Whether it is in a counselling session, or rehabilitation program for some personal challenges, or a sincere desire to transform one’s life for the better – there is always one key critical determinant of success or failure in achieving targeted goals.
Tendai Ruben Mbofana
Brutal honest introspection – where the affected individual admits, without any reservations or excuses, his shortcomings and faults.
Those who know me intimately are aware of the phenomenal changes that I have managed to undergo in my life – which resulted in the creation of a completely new and improved person, at times seemingly overnight, as I left behind a life some were justified in believing was impossible to cast away…leaving many shell-shocked, and in a state of utter disbelief.
What was the secret?
Of course, in my case, it was a matter of giving over my life to a higher and greater power – Christ Jesus, my Lord and Savior, who has the power to transform anyone and anything (even turning water into wine).
Nonetheless, before all that, I needed to have overcome one major hurdle – sincerely admitting my faults, weaknesses and errors, without any “buts” of “ifs”.
There is no way anyone can honestly claim a desire for reformation, when he still makes excuses for his flawed thoughts and actions, or blaming others as to why the situation turned out as it deed – or, even totally failing to acknowledge the presence of such weaknesses.
As such, without such open, unreserved, and unqualified admission of one’s failures and even vices – any other assurances and promises of change would merely be empty talk, which are not worthy of any serious consideration.
That is why, whenever I listen to our ruling elite in Zimbabwe talking, I am always left with a sour and bitter taste in my mouth – with a horrible sense of pessimism, on the basis of utter disbelief of what they would be saying and promising the nation.
In spite of the obvious reason for the seemingly unending long trail of unfulfilled promises being obvious – made as far back as the country’s 1960s and 70s liberation struggle, into the post-independence era, and the past four decades.
Not much in terms of the countless assurances of a dignified, respectable, and comfortable livelihood for Zimbabweans has ever come to pass.
No matter how the national leadership – some of whom having been in the top echelons of power for the past 42 years, since Zimbabwe attained her Uhuru from Britain in 1980 – may package their pledges…from “health and education FOR ALL by the year 2000”, or “leaving NO ONE and NO PLACE behind”, they all sounds like the same old unfulfilled lies to me.
As the country commemorated her 42nd post-colonial anniversary yesterday – as has become the norm for the past decades – the speeches by the national leadership were filled with the same old tired daydreaming, false hope, and delusional promises, characterized by imagined prosperity, fanciful economic development, and targets whose fruition dates always appear elusive.
However, in all the high-sounding nothingness of an “upper middle income economy by 2030”, “Vision 2030”, and “leaving no one and no place behind” – there was one unmistakenly glaring omission.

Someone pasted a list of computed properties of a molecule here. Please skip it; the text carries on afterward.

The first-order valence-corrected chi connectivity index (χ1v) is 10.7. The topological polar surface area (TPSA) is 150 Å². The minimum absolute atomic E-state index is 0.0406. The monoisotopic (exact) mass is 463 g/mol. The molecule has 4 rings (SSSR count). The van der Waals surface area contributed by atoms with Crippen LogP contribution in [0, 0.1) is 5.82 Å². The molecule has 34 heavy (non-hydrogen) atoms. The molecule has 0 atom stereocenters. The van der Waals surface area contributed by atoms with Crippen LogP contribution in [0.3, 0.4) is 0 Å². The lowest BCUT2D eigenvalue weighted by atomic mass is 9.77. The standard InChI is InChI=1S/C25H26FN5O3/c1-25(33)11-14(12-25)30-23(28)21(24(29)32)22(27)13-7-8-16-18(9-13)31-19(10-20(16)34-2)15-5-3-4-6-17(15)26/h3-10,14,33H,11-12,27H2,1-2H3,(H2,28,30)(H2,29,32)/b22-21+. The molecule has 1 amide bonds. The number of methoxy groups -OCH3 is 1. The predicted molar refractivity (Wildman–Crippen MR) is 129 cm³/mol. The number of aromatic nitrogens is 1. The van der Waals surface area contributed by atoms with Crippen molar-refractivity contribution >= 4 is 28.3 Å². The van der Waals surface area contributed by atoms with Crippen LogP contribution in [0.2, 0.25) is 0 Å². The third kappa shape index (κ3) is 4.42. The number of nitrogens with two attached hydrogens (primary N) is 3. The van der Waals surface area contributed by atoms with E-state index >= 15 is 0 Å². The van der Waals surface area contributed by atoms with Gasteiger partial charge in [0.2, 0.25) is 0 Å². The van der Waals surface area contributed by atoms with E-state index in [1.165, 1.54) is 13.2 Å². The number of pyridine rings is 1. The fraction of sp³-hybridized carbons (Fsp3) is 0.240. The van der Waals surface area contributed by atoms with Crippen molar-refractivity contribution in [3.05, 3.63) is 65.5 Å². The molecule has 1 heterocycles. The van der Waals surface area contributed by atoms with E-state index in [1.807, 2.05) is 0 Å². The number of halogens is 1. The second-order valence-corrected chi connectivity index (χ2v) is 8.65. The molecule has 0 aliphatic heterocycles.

No brutal honest introspection and truth-telling as to why we have gone for 42 whole years of failure upon failure – leading to most who were adults during the colonial era even describing post-independence Zimbabwe as worse than Rhodesia – with nothing but empty hopes and shattered dreams.
For serious-minded people, as myself, to finally give this government some benefit of the doubt – there is need for them to finally admit their faults, weaknesses, and errors, without any blame-games, or excuses.
Besides, no one is perfect or infallible – as my own life has proven.
However, for me to believe that an individual, who has been messing up, has finally decided to transform his life – it is imperative for an unqualified acknowledgement, and confession of one’s shortcomings – since, anything less would merely be half-hearted attempts, at best (that will inevitably lead nowhere, except more problems), or downright lies.
Which is precisely what we have been getting from the Zimbabwe government since they came into power in 1980 – which keeps repeating even today, as we always hear when the ruling elite open their mouths.
It is either never their fault (but, someone else’s), or there is no problem at all (and, all those speaking of failures are simply regime change agents, seeking to denigrate the country) – although, criticizing the ruling establishment has never been the same as criticizing the country, under any stretch of the imagination.
When Americans were up in arms with their president Donald J. Trump – even appearing on numerous international news channels and platforms expressing their utter outrage and disgruntlement over his policies – that was never construed as being unpatriotic, and vilifying the US.
Be that as it may, Zimbabweans have absolutely no cause for optimism for a better Zimbabwe, and a dignified, respectable, and comfortable livelihood anytime in the foreseeable future – as long as we have an unrepentant leadership, that sees nothing wrong with how they have been running (or rather, ruining) this once prosperous country.
© Tendai Ruben Mbofana is a social justice activist, writer, researcher, and social commentator. Please feel free to contact him on WhatsApp/Call: +263715667700 / +263782283975, or Calls Only: +263788897936 / +263733399640, or email: email@example.com